India needs to increase robot adoption, develop innovative robotic automation: CynLr

India needs to increase robot adoption, develop innovative robotic automation feels CynLr, a visual object intelligence platform

Pradeep Chakraborty
New Update

CynLr is a visual object intelligence platform that enables industrial robotic arms to see, understand and manipulate any object. It is striving to make robots smart and intelligent.


Here, Nikhil Ramaswamy, Co-Founder and CEO, and Gokul NA, Co-Founder and CTO, CynLr, tell us more. Excerpts from an interview:

DQ: Talk about the evolving industrial robotics landscape in India over the years.

Nikhil Ramaswamy: Ever since its inception, industrial robotics has been an integral part of manufacturing with automotive industry being the largest buyer. The first ever industrial robot was deployed by General Motors to automate welding operations. With improvement in machine vision, grasping technology and collaborative robots there has been a surge in the deployment of robots for a wide variety of applications, especially in electrical/electronics manufacturing.


Globally, electrical/electronics industry has become the largest buyer of robots in the last year with China being the largest buyer (close to 44% of robot sales - IFR). Robots have played a crucial role in bolstering China’s position as the world’s largest manufacturer.


Nikhil Ramaswamy.

A PwC study found that over 50% of CFOs surveyed expressed an interest in accelerating automation across their organizations. This increased interest to automate reflects in the growth projections for industrial robotics. As per MarketStudy Oct. 2021 report, the industrial robotics market is expected to grow to $87.79 billion at a CAGR of 10.35%. Rising labour costs, supply chain interruptions, political tension and fierce competition are driving global manufacturing leaders to diversify their manufacturing hubs. The political tension between US and China is forcing global corporations to actively look at alternatives.


India, one of the contenders, faces stiff competition from countries such as Vietnam, Thailand, South Korea, and Indonesia. Of the $31 billion in manufacturing output that moved from China to other Asian countries, India captured only 10%. Although the number of robot installations in India grew at a CAGR of 20% between 2013-2018, India’s current robot density (number of robots deployed per 10,000 employees) is only 4 (IFR), which is well below that of any of the competitors.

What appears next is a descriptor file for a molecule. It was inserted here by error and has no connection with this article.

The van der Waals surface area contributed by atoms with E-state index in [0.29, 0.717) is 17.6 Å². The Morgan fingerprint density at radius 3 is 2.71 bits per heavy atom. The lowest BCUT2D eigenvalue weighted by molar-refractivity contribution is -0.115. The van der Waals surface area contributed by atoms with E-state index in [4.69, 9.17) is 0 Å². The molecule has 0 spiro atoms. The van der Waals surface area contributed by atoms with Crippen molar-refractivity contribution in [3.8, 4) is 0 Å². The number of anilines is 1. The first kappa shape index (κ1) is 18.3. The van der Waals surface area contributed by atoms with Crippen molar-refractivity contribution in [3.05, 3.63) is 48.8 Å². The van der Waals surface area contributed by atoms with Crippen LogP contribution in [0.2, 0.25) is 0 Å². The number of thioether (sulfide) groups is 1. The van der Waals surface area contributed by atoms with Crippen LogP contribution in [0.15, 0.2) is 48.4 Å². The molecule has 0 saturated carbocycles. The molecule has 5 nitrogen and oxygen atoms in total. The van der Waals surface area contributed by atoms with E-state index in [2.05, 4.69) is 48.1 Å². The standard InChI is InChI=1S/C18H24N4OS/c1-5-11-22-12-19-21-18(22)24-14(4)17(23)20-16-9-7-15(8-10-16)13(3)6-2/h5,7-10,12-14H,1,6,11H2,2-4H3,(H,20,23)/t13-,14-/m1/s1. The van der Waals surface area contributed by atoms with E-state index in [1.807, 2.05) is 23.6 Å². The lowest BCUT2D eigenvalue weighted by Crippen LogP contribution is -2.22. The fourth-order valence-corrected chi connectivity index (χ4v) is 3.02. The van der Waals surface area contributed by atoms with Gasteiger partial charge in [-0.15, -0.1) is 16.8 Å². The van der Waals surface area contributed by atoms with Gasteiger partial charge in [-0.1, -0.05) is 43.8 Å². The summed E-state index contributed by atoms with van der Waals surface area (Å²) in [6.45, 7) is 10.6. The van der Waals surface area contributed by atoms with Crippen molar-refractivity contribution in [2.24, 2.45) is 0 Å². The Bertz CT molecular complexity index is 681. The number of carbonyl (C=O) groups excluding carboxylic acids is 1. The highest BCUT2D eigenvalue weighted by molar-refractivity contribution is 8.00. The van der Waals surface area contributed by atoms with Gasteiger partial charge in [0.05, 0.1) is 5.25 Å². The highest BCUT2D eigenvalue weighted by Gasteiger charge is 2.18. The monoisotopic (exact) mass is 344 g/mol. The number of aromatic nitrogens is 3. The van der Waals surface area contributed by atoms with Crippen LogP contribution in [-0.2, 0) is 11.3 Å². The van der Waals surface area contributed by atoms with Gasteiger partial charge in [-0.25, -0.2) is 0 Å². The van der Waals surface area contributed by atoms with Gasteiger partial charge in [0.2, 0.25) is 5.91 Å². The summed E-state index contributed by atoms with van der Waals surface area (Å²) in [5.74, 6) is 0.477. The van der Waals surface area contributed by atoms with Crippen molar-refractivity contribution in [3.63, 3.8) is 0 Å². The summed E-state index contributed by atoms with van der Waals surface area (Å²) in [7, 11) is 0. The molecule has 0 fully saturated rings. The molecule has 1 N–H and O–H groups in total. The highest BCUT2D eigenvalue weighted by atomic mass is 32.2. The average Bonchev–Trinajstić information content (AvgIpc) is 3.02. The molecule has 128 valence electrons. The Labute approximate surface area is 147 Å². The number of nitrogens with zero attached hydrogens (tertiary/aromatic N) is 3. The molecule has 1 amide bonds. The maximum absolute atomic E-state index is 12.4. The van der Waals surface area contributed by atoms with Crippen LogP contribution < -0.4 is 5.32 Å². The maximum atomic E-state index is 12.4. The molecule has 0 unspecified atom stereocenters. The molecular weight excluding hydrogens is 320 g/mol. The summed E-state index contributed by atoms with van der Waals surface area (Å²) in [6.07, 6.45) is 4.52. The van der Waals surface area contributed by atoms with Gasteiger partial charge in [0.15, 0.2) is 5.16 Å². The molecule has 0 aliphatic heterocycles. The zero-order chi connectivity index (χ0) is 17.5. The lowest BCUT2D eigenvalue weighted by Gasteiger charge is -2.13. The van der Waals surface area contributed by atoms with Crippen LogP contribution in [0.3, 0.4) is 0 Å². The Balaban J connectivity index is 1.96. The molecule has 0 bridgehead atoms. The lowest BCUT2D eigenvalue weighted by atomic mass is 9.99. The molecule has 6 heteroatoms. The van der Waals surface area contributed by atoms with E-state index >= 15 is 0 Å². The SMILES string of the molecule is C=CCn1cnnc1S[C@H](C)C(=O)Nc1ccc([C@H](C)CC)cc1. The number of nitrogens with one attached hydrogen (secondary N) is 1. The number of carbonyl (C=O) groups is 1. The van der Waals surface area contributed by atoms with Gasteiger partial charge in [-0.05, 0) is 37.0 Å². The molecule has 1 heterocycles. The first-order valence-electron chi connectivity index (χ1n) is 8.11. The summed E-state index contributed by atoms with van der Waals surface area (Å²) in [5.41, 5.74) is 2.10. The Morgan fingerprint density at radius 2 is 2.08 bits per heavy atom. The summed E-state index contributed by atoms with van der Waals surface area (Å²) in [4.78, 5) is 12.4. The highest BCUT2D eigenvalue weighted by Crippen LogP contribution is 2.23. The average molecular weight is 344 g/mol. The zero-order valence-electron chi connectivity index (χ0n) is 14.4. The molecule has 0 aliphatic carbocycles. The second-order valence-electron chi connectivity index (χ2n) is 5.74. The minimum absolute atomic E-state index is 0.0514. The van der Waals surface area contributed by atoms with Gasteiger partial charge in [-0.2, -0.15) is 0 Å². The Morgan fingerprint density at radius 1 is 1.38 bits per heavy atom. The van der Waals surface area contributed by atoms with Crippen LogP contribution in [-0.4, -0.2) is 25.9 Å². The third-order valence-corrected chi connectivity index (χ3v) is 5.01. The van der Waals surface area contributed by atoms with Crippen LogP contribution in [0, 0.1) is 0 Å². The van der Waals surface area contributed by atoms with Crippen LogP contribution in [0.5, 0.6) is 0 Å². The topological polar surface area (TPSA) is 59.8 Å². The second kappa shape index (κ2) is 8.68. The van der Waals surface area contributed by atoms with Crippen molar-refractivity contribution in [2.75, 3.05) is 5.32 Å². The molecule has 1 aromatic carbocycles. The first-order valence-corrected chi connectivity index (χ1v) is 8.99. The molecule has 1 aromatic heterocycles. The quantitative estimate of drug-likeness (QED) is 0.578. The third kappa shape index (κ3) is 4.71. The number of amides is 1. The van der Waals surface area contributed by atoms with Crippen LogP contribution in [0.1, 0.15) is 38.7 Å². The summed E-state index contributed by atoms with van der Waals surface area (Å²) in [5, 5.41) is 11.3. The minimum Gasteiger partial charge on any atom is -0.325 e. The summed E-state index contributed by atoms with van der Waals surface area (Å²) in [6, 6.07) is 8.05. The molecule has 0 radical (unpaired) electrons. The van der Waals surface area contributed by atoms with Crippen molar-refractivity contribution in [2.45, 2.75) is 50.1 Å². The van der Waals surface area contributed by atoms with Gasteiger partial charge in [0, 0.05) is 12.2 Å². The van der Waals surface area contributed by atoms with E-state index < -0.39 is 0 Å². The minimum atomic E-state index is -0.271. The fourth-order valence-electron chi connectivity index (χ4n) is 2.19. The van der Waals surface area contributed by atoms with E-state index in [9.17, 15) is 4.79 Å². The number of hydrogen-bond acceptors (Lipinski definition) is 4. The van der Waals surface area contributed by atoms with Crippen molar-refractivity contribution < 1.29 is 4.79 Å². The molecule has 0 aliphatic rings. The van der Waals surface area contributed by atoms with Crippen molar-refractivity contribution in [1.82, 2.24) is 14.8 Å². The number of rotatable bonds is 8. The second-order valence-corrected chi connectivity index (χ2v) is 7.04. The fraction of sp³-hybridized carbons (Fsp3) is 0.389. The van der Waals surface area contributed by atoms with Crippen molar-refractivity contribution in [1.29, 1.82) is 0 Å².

To put it in perspective, the robot density for China is 246 and the global average is 126. To take advantage of the current tailwind, we need to not only increase our robot adoption, but also develop a competitive advantage through innovative robotic automation that can help us leapfrog over global competition rather than simply play catch up.

DQ: How is the emerging integration of automation of technologies and innovation in AI in the robotics segment?


Gokul NA: Today’s robot automation systems are extremely precise and accurate but also unfortunately rigid. Although robots are programmable, they can perform only a specific task on a specific part that is placed in a specific location and in a specific orientation. This means there is significant customization that one needs to invest in to deploy a robot. The investment is often higher than the cost of the robot itself. As a result, traditional robotic automation systems require the product life cycles to be almost seven years to make the RoI for robotic automation work.

The world has changed leaps and bounds in the last decade. Product life cycles are getting shorter and shorter. Product designs are revised and changed frequently. If a manufacturing line cannot handle even minor changes, then it becomes a roadblock in today’s dynamic world. Manufacturers have resigned themselves to relying on manual labour to meet the required flexibility and versatility in manufacturing processes. The downside is that this approach is not scalable and has a heavy dependence on availability of skilled manual labour.


Gokul NA.